Bank of America found liable for Countrywide “Hustle” program
Bank of America has been found by a federal jury to be liable for the Countrywide Financial “Hustle” program, wherein Countrywide employees knowingly sold bad home loans to Fannie Mae and Freddie Mac. The penalties the bank now faces could approach $850 million, not to mention a $40 billion in court costs they’ve racked up since the 2008 acquisition of Countrywide.
The lawsuit named Bank of America, and former Countrywide executive, Rebecca Mairone, alleging that the “Hustle” program (which stood for the “High Speed Swim Lane”) was a deliberate move to do away with the standard challenges of loan approval, and that ignoring these underwriting standards and safeguards, Countrywide was able to quickly sign off on millions of dollars worth of loans they would never have been able to make otherwise. The most damming allegation is that Countrywide set this program up so they could sell the home loans to unsuspecting Fannie and Freddie in short order.
$850M in loans defaulted, feds say
Nearly half of all loans sold by Countrywide as part of the Hustle defaulted, leaving their new owners at Bank of America holding the bag. The federal jury found Bank of America liable on one civil fraud charge of deceiving Fannie and Freddie and failing to disclose their illegal process. The $850 million penalty the Department of Justice (DOJ) is requesting is the amount Fannie and Freddie lost on these loans.
Initially, under the False Claims Act, triple damages were sought, claiming that Countrywide made fraudulent claims for payment to government officials, but because Bank of America lawyers successfully argued that Hustle ended before Fannie and Freddie were bailed out by the government, the judge dismissed the charges.
Bank of America continues to assert that Hustle ended before they acquired Countrywide, and has stated that the original intent of the program was to expedite, not skirt the home loan process. They will likely appeal the jury’s decision.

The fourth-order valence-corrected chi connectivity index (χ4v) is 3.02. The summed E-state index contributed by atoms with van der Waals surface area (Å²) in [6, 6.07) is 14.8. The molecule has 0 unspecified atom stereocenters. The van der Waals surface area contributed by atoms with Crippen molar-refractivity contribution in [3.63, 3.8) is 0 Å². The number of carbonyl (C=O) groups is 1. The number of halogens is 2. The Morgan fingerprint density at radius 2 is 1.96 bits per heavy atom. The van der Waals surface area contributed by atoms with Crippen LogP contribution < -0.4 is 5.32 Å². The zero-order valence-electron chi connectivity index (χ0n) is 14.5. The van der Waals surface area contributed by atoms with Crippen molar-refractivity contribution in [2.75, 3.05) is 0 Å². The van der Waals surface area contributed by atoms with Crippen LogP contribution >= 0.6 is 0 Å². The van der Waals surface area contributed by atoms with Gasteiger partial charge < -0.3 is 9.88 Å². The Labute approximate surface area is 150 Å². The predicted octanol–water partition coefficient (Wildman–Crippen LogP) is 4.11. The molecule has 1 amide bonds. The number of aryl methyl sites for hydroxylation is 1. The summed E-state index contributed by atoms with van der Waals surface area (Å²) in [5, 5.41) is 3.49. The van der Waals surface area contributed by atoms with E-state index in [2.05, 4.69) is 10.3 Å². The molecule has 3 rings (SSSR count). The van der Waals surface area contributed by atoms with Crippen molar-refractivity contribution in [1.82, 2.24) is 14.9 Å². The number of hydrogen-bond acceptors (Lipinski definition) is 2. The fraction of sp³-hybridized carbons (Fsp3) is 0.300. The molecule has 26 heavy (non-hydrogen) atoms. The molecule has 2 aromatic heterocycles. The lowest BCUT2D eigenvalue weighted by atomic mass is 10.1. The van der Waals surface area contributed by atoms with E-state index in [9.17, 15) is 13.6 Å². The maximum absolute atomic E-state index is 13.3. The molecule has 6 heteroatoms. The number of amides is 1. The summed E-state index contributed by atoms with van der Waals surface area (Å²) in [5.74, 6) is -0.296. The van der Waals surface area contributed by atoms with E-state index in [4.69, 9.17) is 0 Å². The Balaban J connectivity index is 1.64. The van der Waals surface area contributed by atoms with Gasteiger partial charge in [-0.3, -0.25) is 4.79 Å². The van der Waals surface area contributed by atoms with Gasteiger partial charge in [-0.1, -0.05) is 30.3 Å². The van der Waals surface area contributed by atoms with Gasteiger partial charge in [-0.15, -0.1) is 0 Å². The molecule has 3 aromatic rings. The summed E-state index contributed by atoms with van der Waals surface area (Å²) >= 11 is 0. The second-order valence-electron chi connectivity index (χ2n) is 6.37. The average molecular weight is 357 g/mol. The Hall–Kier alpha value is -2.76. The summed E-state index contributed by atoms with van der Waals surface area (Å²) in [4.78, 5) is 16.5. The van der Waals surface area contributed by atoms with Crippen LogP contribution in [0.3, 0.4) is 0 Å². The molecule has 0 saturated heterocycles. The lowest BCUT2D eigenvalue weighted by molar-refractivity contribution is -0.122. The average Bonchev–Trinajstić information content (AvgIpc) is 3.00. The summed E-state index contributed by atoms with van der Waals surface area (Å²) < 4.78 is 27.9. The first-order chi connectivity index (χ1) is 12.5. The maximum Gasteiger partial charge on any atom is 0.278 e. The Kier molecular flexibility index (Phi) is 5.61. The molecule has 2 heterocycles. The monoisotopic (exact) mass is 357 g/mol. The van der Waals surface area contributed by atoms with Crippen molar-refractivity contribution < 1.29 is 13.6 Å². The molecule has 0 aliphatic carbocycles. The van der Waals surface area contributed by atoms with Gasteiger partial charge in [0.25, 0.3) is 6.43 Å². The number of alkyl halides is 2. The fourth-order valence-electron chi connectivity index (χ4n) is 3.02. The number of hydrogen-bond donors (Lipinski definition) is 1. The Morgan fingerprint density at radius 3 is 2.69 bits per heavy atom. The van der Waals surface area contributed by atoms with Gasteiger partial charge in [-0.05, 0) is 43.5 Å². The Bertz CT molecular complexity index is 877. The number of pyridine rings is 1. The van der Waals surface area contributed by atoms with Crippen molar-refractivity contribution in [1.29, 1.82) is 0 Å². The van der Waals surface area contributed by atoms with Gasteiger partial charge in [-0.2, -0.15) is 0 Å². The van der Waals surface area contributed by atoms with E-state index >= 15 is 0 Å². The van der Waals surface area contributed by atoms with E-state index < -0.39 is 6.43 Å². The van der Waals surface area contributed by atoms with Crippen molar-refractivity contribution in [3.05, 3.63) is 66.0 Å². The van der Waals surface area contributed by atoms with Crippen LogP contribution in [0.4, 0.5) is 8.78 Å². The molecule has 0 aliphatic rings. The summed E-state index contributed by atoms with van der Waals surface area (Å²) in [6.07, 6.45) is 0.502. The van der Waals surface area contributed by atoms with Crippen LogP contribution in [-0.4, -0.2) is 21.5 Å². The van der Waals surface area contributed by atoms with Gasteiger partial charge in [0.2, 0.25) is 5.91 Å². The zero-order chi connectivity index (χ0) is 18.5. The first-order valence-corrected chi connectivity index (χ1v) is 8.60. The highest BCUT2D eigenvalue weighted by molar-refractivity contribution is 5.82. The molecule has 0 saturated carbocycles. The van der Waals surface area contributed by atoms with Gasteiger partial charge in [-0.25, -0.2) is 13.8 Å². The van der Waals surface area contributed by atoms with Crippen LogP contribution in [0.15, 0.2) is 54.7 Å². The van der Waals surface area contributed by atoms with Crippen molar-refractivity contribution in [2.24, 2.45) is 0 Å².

Focus on Rebecca Mairone
Former Countrywide executive, Rebecca Mairone is now at JPMorgan Chase, overseeing the foreclosure-review department who, despite yesterday’s ruling finding her guilty of civil fraud, maintains her innocence.
Dr. L. Randall Wray, Professor of Economics at the University of Missouri-Kansas City and Senior Scholar at the Levy Economics Institute of Bard College, details his public battle with Mairone a few years back when he published a piece in the Huffington Post calling for Bank of America to be put into receivership, and Mairone was tasked to counter in the same publication.
Dr. Wray points out that Mairone failed to address any of the allegations he made of illegal behavior. “Stop the fraudsters,” Dr. Wray writes. “Stop the foreclosures. There should be an immediate 5 year Country-Wide moratorium on foreclosures. Investigate the fraud. Jail the fraudsters. Put the biggest banks into receivership. Begin to clean-up the document mess created by the banks and MERS (the banks lost or destroyed all the records of property ownership). Our economy will not recover until this is done.”
Austin tops the list of best places to buy a home
When looking to buy a home, taking the long view is important before making such a huge investment – where are the best places to make that commitment?
Looking at the bigger picture
(REALUOSO.COM) – Let us first express that although we are completely biased about Texas (we’re headquartered here, I personally grew up here), the data is not – Texas is the best. That’s a scientific fact. There’s a running joke in Austin that if there is a list of “best places to [anything],” we’re on it, and the joke causes eye rolls instead of humility (we’re sore winners and sore losers in this town).
That said, SelfStorage.com dug into the data and determined that the top 12 places to buy a home are currently Texas and North Carolina (and Portland, I guess you’re okay too or whatever).